Feiga Tregerene with her friends

Feiga Tregerene with her friends
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This photo was taken in August 1945 before we departed for Lithuania from evacuation in Glazov. These are my friends and I, Feiga Tregerene: we were photographed for a keepsake before going home from our evacuation. Sitting on the left is Clara from Odessa. She is Jewish. The one with a lace collar is Luda. I am standing on the right, standing on my left is Raya. She was from Leningrad. I corresponded with Raya, but I don't know where she is nowadays. We worked at the military plant. She's a little older than me. They worked in a design office. During the war, I was in evacuation in the town of Slobodskoy, Kirov region. My aunt Riva was with me. We were accommodated in a local house. Soon my aunt had to go to hospital. Her baby was due soon. I was alone with our landlady. At some point of time I felt so starved that it caused giddiness.. One morning, when I woke up, somebody knocked on the door. Those were my parents standing in the doorway. We were laughing and crying, hugging and telling each other of our misfortunes. They happened to leave Birzai a few hours after us and kept looking for us. A Lithuanian acquaintance of theirs directed them to where we were. By that time Riva gave birth to a girl and named her Nadia. My sister Hanna and I worked at the flax harvesting in a kolkhoz. My father also worked in the kolkhoz, and so did Riva. My mother stayed at home with little Nadia. We were in bad need of food. The kolkhoz provided some gray bread and cereal. Mama started selling our clothes. When Hanna left, Riva decided to move to the town of Glazov, where she was offered a job. Nadia was to go with her. I also went with them. Riva had to go to work, and I was to look after the baby. Some time later our parents joined us in Glazov. We shared our room with a young Lithuanian woman, who had two children. Her name was Neele. She was older than me, but we became friends. Neele loved a man, who was an officer in the Soviet Army. Neele looked forward to his letters and kept hoping that he would be safe. We got along well and lived like one family. I also looked after Neele's children while she was at work. We celebrated the Victory Day in Glazov in May 1945. It was full of joy and tears. This was a day off. People marched the streets. My sister was already making arrangements for us to go back home. Riva left in early 1945. In August I said ?good bye? to my friends, and my parents and I headed to our homeland.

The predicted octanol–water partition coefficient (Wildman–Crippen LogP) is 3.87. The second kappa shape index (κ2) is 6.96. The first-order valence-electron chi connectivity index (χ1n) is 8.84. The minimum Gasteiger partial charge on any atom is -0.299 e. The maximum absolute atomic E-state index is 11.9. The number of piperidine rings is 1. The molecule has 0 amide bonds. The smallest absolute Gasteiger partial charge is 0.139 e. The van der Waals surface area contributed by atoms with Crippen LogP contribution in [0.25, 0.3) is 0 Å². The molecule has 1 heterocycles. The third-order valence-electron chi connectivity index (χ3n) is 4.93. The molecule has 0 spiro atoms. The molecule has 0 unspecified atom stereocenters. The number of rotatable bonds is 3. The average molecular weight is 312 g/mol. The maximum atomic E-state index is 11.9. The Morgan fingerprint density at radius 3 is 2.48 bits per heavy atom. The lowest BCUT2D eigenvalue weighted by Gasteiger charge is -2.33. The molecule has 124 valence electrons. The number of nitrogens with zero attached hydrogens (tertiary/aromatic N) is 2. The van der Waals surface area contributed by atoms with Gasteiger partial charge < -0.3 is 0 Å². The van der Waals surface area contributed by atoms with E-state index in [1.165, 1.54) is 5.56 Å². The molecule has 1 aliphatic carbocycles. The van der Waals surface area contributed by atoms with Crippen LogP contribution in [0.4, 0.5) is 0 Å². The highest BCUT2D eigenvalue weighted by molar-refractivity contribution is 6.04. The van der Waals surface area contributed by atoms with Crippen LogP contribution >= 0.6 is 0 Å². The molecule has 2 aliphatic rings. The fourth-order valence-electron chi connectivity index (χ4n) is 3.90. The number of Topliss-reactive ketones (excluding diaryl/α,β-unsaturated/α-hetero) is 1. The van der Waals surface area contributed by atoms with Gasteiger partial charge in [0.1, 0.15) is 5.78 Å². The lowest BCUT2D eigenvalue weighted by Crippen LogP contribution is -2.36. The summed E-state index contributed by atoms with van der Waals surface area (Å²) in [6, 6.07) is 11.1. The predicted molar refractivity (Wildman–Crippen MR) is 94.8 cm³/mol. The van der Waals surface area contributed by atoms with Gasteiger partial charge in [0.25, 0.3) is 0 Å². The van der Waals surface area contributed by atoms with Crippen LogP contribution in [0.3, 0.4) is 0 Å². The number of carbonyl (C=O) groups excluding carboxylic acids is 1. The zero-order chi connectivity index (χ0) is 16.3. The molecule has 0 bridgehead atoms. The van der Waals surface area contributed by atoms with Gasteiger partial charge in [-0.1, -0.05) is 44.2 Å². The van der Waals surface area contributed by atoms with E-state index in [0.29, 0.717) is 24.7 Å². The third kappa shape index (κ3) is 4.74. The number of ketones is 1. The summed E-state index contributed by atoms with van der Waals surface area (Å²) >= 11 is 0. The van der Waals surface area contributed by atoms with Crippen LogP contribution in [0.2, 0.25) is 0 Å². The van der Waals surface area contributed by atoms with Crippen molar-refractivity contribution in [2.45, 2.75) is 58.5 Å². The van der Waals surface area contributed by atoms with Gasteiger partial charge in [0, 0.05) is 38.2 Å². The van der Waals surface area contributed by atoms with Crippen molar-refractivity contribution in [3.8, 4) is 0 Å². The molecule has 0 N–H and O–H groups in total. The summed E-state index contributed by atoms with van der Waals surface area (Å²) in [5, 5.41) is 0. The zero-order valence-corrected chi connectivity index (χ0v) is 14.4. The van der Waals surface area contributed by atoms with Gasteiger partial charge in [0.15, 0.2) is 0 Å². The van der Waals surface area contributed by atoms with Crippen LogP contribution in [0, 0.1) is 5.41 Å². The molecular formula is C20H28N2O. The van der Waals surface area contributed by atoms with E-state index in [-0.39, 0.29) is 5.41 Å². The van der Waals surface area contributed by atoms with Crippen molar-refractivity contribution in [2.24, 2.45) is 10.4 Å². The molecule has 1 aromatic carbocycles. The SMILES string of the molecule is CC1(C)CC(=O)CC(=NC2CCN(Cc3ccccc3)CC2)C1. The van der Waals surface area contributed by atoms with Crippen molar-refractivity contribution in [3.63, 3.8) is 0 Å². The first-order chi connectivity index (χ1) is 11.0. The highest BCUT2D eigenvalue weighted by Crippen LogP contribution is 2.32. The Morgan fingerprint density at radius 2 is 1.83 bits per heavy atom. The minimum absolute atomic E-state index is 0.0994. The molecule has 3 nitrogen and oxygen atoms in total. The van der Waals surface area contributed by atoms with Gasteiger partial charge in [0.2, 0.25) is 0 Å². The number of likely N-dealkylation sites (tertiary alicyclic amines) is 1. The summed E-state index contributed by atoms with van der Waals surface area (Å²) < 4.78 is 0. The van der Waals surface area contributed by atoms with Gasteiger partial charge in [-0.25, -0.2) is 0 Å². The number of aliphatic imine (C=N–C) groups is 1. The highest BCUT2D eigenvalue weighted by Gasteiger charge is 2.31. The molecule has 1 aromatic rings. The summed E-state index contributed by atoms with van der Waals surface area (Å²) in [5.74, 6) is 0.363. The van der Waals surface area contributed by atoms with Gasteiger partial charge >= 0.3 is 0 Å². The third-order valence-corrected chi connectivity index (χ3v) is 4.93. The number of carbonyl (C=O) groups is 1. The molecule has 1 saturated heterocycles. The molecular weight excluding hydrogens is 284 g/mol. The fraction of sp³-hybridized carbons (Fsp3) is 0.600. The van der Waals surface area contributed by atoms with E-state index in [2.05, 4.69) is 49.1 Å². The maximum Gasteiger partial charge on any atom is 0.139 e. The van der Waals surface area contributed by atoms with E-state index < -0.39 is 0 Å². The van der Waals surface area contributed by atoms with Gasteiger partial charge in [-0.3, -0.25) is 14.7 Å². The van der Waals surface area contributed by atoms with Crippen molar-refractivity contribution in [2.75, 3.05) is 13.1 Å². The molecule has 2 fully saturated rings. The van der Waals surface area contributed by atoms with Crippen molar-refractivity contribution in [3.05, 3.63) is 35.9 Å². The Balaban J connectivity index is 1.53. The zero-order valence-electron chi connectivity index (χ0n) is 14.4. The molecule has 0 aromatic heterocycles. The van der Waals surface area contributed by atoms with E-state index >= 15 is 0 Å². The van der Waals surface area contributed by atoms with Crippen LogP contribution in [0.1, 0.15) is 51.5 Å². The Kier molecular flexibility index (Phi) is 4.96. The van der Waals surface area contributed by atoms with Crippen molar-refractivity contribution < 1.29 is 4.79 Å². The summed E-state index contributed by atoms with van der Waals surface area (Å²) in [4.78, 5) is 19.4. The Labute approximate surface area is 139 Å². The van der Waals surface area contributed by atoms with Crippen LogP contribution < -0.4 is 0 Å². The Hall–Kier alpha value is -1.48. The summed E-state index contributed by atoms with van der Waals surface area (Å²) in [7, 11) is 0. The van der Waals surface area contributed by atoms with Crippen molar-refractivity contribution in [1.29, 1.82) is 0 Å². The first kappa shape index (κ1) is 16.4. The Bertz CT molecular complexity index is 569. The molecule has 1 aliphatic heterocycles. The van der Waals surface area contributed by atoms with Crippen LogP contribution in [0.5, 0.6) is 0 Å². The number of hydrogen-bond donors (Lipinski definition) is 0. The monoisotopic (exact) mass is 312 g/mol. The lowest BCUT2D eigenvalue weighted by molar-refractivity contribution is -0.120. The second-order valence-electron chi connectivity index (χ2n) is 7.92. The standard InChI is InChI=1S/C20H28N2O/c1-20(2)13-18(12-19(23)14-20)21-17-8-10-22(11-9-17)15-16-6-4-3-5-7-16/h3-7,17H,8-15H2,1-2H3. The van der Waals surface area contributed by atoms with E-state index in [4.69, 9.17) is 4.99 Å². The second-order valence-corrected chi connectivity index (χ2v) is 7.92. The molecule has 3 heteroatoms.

Interview details

Interviewee: Feiga Tregerene
Zhanna Litinskaya
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Kaunas, Lithuania


Feiga Tregerene
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after WW II:
Secretary/typist, accountant
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